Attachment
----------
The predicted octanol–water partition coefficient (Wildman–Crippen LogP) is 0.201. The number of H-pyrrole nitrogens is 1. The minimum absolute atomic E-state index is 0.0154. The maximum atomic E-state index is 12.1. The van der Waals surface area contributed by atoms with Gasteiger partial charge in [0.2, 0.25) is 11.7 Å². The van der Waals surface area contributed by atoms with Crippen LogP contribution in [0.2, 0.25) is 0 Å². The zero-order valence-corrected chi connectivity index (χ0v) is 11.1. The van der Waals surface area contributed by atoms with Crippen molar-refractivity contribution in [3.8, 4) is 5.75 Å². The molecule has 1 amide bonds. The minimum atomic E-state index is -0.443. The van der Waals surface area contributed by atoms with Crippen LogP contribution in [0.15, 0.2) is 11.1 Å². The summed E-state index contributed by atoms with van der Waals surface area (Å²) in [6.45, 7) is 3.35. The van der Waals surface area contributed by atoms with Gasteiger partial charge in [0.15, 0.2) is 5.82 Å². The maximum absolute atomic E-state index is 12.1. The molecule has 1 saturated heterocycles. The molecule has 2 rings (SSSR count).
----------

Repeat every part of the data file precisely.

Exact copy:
The predicted octanol–water partition coefficient (Wildman–Crippen LogP) is 0.201. The number of H-pyrrole nitrogens is 1. The minimum absolute atomic E-state index is 0.0154. The maximum atomic E-state index is 12.1. The van der Waals surface area contributed by atoms with Gasteiger partial charge in [0.2, 0.25) is 11.7 Å². The van der Waals surface area contributed by atoms with Crippen LogP contribution in [0.2, 0.25) is 0 Å². The zero-order valence-corrected chi connectivity index (χ0v) is 11.1. The van der Waals surface area contributed by atoms with Crippen molar-refractivity contribution in [3.8, 4) is 5.75 Å². The molecule has 1 amide bonds. The minimum atomic E-state index is -0.443. The van der Waals surface area contributed by atoms with Crippen LogP contribution in [0.15, 0.2) is 11.1 Å². The summed E-state index contributed by atoms with van der Waals surface area (Å²) in [6.45, 7) is 3.35. The van der Waals surface area contributed by atoms with Gasteiger partial charge in [0.15, 0.2) is 5.82 Å². The maximum absolute atomic E-state index is 12.1. The molecule has 1 saturated heterocycles. The molecule has 2 rings (SSSR count).